Math for America DC-style
Math teacher Katherine Collins explains to her sixth-grade students at Cesar Chavez Public Charter School how to convert improper fractions into mixed numbers. She tosses out an example and challenges them to perform a calculation. As Collins watches the lights go on in her students’ heads, she feels her own heart light up. “That’s why you teach, that’s why you stand in front of a class,” she says.
A second-year member of a Math for America D.C. cohort, Collins is enjoying her first year of teaching since receiving her master's degree in 2010. Math for America D.C. is a five-year fellowship program. The D.C. program requires all participating student teachers to earn their MAT in secondary education: mathematics from AU during the first year of the program. First-year students receive full tuition and a scholarship to cover education fees, plus a $22,000 stipend for living expenses. In addition to coursework, each cohort member commits 500 hours to student teaching.
Begun in 2008 in partnership with the Carnegie Institute for Science, Math for America D.C.’s mission is to increase the number of highly qualified math teachers in D.C. elementary and secondary public and charter schools. The program has its headquarters in New York and is active in school systems in Los Angeles, Berkley, San Diego, Boston, and Utah.
In the second year of the program, with degree in hand, students begin their four-year teaching assignment. They receive an annual $12,500 stipend in addition to their teacher’s salary, which compensates for the disparity in salaries among career educators and mathematicians.
Collins was among the first group of students accepted into the D.C. division of Math for America in 2009. “The first year is very busy because you’re getting your master’s and you’re doing all this fieldwork, and you’re not even really figuring out what kind of teacher you’re going to be, but what kind of teacher you want to be,” she says. “The first and second years are very, very different.”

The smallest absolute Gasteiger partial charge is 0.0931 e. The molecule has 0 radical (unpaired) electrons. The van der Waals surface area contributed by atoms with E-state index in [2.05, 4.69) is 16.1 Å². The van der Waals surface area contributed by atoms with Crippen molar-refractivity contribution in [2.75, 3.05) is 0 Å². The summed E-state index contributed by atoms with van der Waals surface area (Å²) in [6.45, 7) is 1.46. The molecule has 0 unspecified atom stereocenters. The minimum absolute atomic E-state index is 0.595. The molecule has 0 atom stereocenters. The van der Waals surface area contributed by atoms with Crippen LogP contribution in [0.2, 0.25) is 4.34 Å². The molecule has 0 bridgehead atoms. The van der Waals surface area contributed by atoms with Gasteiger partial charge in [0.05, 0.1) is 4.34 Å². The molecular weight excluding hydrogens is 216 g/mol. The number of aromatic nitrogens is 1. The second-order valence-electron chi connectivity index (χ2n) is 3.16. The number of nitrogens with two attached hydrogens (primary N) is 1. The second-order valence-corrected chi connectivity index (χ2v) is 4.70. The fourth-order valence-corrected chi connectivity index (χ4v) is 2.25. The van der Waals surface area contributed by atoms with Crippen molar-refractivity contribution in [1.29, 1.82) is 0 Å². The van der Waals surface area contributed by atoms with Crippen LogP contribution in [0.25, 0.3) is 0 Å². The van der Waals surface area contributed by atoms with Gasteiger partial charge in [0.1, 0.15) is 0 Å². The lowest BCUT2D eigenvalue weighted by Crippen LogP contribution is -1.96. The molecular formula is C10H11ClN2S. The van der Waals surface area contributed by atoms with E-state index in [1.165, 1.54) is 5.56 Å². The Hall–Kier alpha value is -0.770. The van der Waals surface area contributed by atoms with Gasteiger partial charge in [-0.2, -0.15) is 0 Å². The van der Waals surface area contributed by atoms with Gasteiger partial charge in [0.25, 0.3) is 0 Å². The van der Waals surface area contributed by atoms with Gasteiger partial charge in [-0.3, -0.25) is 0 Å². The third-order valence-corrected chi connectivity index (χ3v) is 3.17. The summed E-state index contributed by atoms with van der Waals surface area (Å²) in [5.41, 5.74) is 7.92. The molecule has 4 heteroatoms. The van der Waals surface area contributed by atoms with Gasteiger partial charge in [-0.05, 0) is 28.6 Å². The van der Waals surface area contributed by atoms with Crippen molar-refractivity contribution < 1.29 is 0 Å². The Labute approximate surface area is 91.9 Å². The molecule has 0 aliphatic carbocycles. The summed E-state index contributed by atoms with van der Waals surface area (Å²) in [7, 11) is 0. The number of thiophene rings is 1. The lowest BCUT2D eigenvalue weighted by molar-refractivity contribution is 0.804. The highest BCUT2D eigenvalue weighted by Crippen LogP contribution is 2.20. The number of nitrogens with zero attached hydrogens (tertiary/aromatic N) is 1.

She says teaching in D.C. schools is very different from her own experience in a suburban school with rigorous academic standards. “I didn’t expect the day-to-day to be what it actually is, with the remediation and dealing with students’ behavior,” she says. “But I have also seen what a successful classroom looks like and how beautiful it is when students are watching—and you can see that.”
While she’s taught advanced math classes, like precalculus and calculus, to high school students, Collins emphasizes the importance of working with younger students, something she plans to continue. “I think middle school is where you need to lay the foundation for the higher level stuff. You’re not necessarily erasing the mistakes that kids have [made], but [you’re] setting them up for a more successful future.”
With her foot in the door as a mathematics educator, Collins hopes to continue developing her skills as an educator of young children and moving her students forward. “Over the next three years, I just want to look back and say I took every opportunity I could as an educator and challenged myself to think in creative ways.”